Strawberries have a special status in Québec. It is the favorite fruit of Quebecers, who consume an average of 3.05 kg per year. In 2011 strawberries were grown on 1,800 ha in Québec, and nearly 10,800 tons were marketed, generating over $36 million in revenues. Therefore strawberry growing has a significant financial impact on the farming community. Unfortunately, recommendations for this major crop were based in part on a limited number of calibration trials conducted in Québec in the 1970s. What’s more, they used data from neighboring states and provinces where growing conditions may be different from those in Québec. Strawberry production techniques have also changed considerably in terms of planting density, cultivars, production systems, more intense irrigation, etc. Recommended NPK dosages therefore needed to be questioned. The agricultural industry is now subject to agroenvironmental standards, and the Agricultural Operations Regulation (AOR) requires most fruit farms to have an agroenvironmental fertilization plan. Yet the fertilization charts were inappropriate not only in light of current production practices, but also given regulations governing Quebec producers. Fertilizer recommendations must reflect environmental concerns, whereas the main fertilization guide available to extension agents and other agricultural stakeholders was not very credible and was poorly adapted to actual production conditions. Due to this lack of information, fertilization programs were not consistent among Québec producers, who do not necessarily consult the same information sources.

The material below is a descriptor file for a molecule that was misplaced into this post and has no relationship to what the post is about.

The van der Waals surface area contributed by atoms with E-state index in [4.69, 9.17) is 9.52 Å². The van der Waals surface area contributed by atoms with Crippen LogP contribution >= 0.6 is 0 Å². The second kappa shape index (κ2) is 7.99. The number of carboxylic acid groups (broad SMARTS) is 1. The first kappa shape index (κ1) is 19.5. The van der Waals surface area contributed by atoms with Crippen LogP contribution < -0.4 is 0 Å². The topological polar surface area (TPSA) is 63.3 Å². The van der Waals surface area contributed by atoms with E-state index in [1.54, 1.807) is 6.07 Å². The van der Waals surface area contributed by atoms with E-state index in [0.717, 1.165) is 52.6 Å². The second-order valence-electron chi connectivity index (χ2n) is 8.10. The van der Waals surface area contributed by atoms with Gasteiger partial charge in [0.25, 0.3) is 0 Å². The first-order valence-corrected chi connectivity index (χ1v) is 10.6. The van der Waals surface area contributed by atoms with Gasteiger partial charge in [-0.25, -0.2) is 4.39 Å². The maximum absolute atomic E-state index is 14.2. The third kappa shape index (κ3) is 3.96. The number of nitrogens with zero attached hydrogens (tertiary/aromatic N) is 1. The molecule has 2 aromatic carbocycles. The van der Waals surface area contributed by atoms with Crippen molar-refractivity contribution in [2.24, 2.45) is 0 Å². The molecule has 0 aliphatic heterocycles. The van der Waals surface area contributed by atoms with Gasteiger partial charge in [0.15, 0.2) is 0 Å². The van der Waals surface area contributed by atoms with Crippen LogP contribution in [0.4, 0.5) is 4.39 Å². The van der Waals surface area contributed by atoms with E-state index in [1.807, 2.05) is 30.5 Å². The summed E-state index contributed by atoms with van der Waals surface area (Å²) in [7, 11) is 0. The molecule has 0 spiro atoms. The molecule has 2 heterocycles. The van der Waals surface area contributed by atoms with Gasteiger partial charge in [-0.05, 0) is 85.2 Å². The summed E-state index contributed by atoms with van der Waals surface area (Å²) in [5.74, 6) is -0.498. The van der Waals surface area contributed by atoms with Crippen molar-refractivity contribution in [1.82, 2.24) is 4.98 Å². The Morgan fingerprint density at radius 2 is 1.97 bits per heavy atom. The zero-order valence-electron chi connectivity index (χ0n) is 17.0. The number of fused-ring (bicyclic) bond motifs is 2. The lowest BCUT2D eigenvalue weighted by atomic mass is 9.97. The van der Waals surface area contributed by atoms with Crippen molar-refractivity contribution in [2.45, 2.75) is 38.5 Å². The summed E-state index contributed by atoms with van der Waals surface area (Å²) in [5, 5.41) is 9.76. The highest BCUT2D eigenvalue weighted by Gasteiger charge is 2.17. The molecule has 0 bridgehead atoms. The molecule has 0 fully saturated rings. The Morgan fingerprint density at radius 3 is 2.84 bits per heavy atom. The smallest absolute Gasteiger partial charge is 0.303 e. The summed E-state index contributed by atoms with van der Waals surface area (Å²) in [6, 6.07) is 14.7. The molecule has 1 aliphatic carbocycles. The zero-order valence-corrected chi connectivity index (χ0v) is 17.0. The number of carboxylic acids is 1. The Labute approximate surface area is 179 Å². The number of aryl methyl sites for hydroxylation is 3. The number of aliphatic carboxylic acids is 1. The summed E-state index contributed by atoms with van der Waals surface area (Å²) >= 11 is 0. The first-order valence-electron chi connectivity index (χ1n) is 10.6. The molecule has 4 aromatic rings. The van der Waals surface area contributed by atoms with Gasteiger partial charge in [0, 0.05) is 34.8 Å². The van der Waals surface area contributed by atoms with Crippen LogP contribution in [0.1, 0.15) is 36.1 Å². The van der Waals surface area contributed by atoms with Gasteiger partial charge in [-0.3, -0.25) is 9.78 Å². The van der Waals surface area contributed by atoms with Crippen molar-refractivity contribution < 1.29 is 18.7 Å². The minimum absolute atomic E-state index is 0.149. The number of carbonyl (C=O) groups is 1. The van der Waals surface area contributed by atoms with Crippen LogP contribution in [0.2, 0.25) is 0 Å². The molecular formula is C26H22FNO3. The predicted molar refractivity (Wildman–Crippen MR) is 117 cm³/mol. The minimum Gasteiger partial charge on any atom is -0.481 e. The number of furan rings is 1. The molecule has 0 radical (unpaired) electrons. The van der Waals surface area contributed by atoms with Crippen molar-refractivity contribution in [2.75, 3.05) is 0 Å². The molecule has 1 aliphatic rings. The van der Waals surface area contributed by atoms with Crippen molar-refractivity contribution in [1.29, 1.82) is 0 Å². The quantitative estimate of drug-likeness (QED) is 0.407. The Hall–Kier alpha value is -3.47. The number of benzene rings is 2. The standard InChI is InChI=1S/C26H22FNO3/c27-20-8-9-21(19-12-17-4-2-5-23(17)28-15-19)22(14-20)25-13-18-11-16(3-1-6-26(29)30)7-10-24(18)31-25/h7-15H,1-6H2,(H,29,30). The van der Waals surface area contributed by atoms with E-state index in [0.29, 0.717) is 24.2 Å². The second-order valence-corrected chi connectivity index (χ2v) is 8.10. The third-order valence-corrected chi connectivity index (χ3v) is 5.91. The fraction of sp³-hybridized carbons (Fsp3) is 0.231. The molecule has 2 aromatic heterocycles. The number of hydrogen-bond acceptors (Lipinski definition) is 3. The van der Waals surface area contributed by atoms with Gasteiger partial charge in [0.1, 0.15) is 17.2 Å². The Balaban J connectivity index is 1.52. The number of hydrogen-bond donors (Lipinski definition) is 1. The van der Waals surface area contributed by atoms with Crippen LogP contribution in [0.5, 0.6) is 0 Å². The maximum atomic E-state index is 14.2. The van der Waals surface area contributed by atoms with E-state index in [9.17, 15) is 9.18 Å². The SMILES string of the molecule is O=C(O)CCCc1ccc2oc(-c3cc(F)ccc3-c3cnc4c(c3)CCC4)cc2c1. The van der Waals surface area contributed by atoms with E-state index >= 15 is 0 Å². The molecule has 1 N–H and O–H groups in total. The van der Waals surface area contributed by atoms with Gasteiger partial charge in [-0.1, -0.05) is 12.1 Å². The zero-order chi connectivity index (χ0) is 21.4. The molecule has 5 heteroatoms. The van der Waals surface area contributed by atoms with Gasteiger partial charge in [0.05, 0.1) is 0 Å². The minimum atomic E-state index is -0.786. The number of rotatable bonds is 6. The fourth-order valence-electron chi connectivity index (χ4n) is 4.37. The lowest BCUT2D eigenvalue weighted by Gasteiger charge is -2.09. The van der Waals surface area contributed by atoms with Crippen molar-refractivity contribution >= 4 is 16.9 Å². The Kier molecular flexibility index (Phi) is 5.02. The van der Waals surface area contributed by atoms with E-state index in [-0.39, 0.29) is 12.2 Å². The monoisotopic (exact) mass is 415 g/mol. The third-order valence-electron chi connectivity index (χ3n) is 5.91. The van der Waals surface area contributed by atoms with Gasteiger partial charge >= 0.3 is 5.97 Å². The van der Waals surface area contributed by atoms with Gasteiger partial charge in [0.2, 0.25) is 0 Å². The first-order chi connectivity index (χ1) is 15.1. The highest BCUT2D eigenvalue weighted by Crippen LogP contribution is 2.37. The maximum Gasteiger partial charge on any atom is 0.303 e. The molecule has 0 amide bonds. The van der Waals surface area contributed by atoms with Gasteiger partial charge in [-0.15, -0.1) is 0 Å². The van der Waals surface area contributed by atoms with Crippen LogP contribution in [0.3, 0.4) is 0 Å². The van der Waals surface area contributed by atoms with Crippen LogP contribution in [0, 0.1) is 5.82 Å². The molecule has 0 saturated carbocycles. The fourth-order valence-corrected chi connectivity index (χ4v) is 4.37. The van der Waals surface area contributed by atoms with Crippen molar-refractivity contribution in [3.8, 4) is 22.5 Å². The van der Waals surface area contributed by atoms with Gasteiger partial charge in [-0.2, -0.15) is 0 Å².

From 2013 to 2018
Fertilizer management, Water protection, Soil health
The new strawberry fertilization chart will lead to increased competitiveness in the industry and encourage sustainable development.
Clubs conseils en agroenvironnement | Ministère de l’Agriculture, des Pêcheries et de l’Alimentation du Québec
Developing a Codling moth control management tool based on an improved formulation of Virosoft CP4.
The hypothesis was that it should be possible to measure sap flow in apple trees and correlate it with soil water conditions and the weather.
Researcher: Carl Boivin